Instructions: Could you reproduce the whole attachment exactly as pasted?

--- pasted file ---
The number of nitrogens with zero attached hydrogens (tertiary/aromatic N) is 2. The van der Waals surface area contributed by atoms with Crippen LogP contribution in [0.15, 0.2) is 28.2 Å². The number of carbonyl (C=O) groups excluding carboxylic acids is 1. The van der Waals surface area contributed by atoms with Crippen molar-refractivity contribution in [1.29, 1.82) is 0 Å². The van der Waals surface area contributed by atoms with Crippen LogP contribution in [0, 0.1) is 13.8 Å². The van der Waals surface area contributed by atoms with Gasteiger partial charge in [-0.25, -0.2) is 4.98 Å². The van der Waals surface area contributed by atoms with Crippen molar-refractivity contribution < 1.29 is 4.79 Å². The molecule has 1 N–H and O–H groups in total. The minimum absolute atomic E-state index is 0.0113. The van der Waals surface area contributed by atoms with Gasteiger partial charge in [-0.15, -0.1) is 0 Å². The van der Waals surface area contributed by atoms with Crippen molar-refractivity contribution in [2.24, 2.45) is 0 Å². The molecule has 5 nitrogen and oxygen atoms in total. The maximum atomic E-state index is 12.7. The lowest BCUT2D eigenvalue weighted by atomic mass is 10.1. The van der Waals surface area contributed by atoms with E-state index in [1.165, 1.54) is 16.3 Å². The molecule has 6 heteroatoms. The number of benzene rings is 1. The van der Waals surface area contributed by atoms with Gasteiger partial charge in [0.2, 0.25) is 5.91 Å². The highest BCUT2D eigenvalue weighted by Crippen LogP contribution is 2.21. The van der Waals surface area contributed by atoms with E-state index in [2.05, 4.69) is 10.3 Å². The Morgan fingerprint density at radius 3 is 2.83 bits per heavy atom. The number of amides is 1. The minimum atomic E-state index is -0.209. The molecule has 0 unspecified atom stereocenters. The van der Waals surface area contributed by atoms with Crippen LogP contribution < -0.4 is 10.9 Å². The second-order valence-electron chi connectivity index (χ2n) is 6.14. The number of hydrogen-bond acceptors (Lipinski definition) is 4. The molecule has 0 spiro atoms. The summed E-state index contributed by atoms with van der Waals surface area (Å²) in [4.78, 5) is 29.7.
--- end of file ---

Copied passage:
The number of nitrogens with zero attached hydrogens (tertiary/aromatic N) is 2. The van der Waals surface area contributed by atoms with Crippen LogP contribution in [0.15, 0.2) is 28.2 Å². The number of carbonyl (C=O) groups excluding carboxylic acids is 1. The van der Waals surface area contributed by atoms with Crippen molar-refractivity contribution in [1.29, 1.82) is 0 Å². The van der Waals surface area contributed by atoms with Crippen LogP contribution in [0, 0.1) is 13.8 Å². The van der Waals surface area contributed by atoms with Gasteiger partial charge in [-0.25, -0.2) is 4.98 Å². The van der Waals surface area contributed by atoms with Crippen molar-refractivity contribution < 1.29 is 4.79 Å². The molecule has 1 N–H and O–H groups in total. The minimum absolute atomic E-state index is 0.0113. The van der Waals surface area contributed by atoms with Gasteiger partial charge in [-0.15, -0.1) is 0 Å². The van der Waals surface area contributed by atoms with Crippen molar-refractivity contribution in [2.24, 2.45) is 0 Å². The molecule has 5 nitrogen and oxygen atoms in total. The maximum atomic E-state index is 12.7. The lowest BCUT2D eigenvalue weighted by atomic mass is 10.1. The van der Waals surface area contributed by atoms with E-state index in [1.165, 1.54) is 16.3 Å². The molecule has 6 heteroatoms. The number of benzene rings is 1. The van der Waals surface area contributed by atoms with Gasteiger partial charge in [0.2, 0.25) is 5.91 Å². The highest BCUT2D eigenvalue weighted by Crippen LogP contribution is 2.21. The van der Waals surface area contributed by atoms with E-state index in [2.05, 4.69) is 10.3 Å². The Morgan fingerprint density at radius 3 is 2.83 bits per heavy atom. The number of amides is 1. The minimum atomic E-state index is -0.209. The molecule has 0 unspecified atom stereocenters. The van der Waals surface area contributed by atoms with Crippen LogP contribution < -0.4 is 10.9 Å². The second-order valence-electron chi connectivity index (χ2n) is 6.14. The number of hydrogen-bond acceptors (Lipinski definition) is 4. The molecule has 0 spiro atoms. The summed E-state index contributed by atoms with van der Waals surface area (Å²) in [4.78, 5) is 29.7.